By now the evidence that a bifurcated economy has risen out of the ashes of the 2008 financial crisis—its upper branch expanding and healthy and its lower branch contracting and seriously ill—is overwhelming. The news stories documenting this reality come like pulses of blood from the lower depths: Price increases of only a few cents on basic necessities at Walmart lead buyers to stop purchasing products; a quaint sales technique from the distant past, layaway plans, are back; and consumer confidence has crashed to historic lows. Conversely, like showers of gold and jewels out of the high heavens, comes news of skyrocketing prices on luxury goods, feverish sales in high end Manhattan apartments, and the best market in years in yacht sales.
These facts get repeated often enough, but like peanut shells thrown at the rhinoceros in the zoo, they bounce off harmlessly. The news of—shhhh—endemic inequality is almost a new kind of fact, a ghost fact that ought to be of normal density and opacity yet somehow becomes weightless and transparent.
This invisible density, like dark matter, affects the public discourse, but in a distorted way. A discomfort seizes its denizens who react by longing for a return to a mythic status quo ante that in fact endorses the status quo hic et nunc.
Facing the truth means first facing—I started to say elementary economic reality—but it’s more basic than that. Call it simple math. Here’s the formula. The accrual of wealth at the upper margin—driven in significant measure by a transfer of money from the lower and middle registers—collapses the markets that those in the middle and at the bottom might otherwise compete in. To put this another way: The old route to social mobility was to build a better mousetrap. But the rich have no need of a better mousetrap, and the rest of us can’t afford one.
Is there hope? Well, it turns out there is, and it was hiding in plain sight all along. I discovered the solution to our economic woes indulging one of my favorite pastimes: thumbing through the endless mounds of old yellowing New York Times editions I keep stacked in my living room. I stumbled upon the following headline on this article dated November 27, 2010: “Some Very Creative Economic Fix-Its.”
In the article, Professor Andrew Caplin of New York University speculated about a new economy that he believes is emerging in the U.S. He told the Times: “Unfortunately, there will be income inequality. But enough people will make money that those who don’t would do well, in as much as they understand the needs of that group.” (italics mine)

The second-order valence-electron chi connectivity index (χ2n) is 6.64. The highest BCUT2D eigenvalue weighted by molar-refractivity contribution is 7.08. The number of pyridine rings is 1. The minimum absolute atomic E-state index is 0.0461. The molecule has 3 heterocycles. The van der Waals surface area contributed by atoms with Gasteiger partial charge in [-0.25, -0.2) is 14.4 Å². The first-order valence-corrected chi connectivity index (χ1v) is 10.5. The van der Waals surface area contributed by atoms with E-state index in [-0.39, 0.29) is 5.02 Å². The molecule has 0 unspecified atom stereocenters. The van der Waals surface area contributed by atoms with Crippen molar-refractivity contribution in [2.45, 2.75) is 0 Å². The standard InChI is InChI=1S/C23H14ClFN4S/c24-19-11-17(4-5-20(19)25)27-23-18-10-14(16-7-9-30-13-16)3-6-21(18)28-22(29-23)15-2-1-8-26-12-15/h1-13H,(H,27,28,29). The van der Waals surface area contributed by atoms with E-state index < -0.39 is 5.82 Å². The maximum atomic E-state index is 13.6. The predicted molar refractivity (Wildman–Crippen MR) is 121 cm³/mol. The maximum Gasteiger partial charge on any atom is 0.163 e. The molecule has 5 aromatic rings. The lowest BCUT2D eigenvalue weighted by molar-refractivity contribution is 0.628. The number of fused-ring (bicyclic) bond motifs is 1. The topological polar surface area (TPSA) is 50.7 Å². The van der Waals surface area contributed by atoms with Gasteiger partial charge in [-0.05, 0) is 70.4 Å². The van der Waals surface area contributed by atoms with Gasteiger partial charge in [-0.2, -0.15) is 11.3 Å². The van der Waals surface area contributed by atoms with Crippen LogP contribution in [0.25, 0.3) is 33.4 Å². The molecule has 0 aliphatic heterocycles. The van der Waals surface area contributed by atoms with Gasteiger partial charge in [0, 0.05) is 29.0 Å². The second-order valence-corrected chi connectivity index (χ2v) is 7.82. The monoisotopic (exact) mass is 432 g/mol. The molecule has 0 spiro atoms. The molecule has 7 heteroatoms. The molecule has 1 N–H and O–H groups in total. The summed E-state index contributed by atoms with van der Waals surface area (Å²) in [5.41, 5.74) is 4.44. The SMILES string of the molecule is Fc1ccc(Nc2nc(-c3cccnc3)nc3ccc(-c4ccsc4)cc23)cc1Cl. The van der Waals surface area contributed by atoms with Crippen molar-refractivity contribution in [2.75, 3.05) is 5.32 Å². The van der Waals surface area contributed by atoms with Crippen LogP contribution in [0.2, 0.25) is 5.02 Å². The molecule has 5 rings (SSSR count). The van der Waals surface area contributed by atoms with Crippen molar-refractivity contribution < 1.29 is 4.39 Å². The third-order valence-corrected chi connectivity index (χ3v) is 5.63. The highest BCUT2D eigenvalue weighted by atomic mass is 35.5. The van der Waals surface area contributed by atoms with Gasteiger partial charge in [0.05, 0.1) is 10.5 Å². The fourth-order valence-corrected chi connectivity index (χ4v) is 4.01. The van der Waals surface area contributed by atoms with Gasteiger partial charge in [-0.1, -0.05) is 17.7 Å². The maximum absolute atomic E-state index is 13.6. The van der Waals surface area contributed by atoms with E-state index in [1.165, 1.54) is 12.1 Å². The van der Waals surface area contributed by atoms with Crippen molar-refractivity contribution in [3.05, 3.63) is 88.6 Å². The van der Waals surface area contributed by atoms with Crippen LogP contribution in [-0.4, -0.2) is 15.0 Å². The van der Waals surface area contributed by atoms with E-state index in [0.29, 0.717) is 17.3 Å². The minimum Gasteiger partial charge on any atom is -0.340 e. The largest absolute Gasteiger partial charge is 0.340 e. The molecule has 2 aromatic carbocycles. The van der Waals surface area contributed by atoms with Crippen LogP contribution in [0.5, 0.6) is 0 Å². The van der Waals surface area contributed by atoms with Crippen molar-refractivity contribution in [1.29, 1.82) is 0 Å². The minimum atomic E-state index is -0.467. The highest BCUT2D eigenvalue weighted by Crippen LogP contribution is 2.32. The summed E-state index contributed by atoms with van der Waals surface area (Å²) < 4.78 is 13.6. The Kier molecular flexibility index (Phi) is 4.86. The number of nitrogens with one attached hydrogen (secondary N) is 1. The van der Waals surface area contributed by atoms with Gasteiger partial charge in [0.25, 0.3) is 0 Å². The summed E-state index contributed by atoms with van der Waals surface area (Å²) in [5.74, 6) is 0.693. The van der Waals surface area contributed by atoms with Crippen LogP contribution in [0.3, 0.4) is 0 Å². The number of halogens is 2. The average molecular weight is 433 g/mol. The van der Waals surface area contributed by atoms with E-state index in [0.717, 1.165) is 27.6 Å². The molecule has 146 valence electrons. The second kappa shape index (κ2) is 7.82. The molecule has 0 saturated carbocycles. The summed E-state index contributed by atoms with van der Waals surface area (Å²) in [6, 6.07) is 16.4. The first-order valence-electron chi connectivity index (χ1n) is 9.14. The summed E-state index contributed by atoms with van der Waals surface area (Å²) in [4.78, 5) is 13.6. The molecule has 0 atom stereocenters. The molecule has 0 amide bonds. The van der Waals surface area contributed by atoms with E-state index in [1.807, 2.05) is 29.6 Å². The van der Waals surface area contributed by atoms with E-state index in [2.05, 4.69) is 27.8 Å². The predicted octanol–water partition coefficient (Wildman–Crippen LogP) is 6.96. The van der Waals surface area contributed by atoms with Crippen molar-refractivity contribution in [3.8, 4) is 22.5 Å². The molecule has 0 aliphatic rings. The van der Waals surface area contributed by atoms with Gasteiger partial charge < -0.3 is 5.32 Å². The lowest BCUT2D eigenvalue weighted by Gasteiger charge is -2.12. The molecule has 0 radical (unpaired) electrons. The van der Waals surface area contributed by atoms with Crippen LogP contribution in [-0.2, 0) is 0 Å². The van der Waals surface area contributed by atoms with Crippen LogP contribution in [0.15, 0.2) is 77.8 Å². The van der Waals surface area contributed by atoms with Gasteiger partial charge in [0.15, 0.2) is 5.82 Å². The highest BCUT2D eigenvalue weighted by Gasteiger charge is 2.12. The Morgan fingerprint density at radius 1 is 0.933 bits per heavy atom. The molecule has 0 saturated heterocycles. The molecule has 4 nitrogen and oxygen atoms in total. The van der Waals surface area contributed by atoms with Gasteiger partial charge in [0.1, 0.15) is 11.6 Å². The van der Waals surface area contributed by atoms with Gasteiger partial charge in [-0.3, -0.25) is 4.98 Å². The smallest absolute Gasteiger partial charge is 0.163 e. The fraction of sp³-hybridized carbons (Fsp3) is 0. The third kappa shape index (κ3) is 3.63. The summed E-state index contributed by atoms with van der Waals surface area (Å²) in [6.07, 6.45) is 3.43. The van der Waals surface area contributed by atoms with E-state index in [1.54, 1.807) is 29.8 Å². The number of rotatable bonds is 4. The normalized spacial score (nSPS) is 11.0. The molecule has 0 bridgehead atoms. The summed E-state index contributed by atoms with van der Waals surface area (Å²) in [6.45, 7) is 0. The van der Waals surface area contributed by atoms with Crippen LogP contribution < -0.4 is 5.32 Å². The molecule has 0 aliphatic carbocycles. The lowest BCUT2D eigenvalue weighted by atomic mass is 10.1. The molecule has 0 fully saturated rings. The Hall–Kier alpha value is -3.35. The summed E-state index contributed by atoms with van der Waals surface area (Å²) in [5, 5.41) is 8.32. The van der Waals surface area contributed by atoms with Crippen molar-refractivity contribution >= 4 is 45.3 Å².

The phrasing is somewhat convoluted, but the meaning is clear. If all the money is at the top, then the rest of us will survive the Darwinian free-for-all best by learning to enjoy servicing the rich. The Times went on to summarize Caplin’s views: “[The professor] says he expects a rise in what he calls ‘artisanal services,’ like cooks, nutritionists, small-scale farmers. He sees services emerging that aid the wealthy at the intersection of health and genetic science. He imagines a rise in technology services, too—experts who keep clients current about technology which can advance their interests in business, in the media, on search engines and so on.”
So memo to the rehashed flower children of Occupy Wall Street: Put down your pitchforks, and take up a broom—no, I don’t mean the kind you sweep the streets with but the smaller variety used by valets to brush the coats of their masters. Make yourself useful to the Wall Street grandees, the kind who were seen drinking champagne from a balcony during the early days of the misguided OWS protest. There are shoes to be shined and champagne glasses to be replenished. Whole new industries and specialties will spring up: Nose hair trimmers to the rich and famous. Ear wax removers. Foot massage specialists whose hands have been specially softened by nightly dips in hog lard. Highly skilled experts will make very satisfactory livings managing the rectal well-being of the elite. Additional favors will no doubt pay favorable rates. As for artist, some adjustments will be necessary. For musicians, soothing ditties with modest dance beats; for painters, a new vogue in heroic portraiture; for satirists, scathing portrayals of the lazy poor.
It’s quite simple really. Everyone agrees the country needs a course correction. Professor Caplin has given us the bearing. So quit your griping; there’s money to be made out there, y’all. Forward, then, to our glorious future.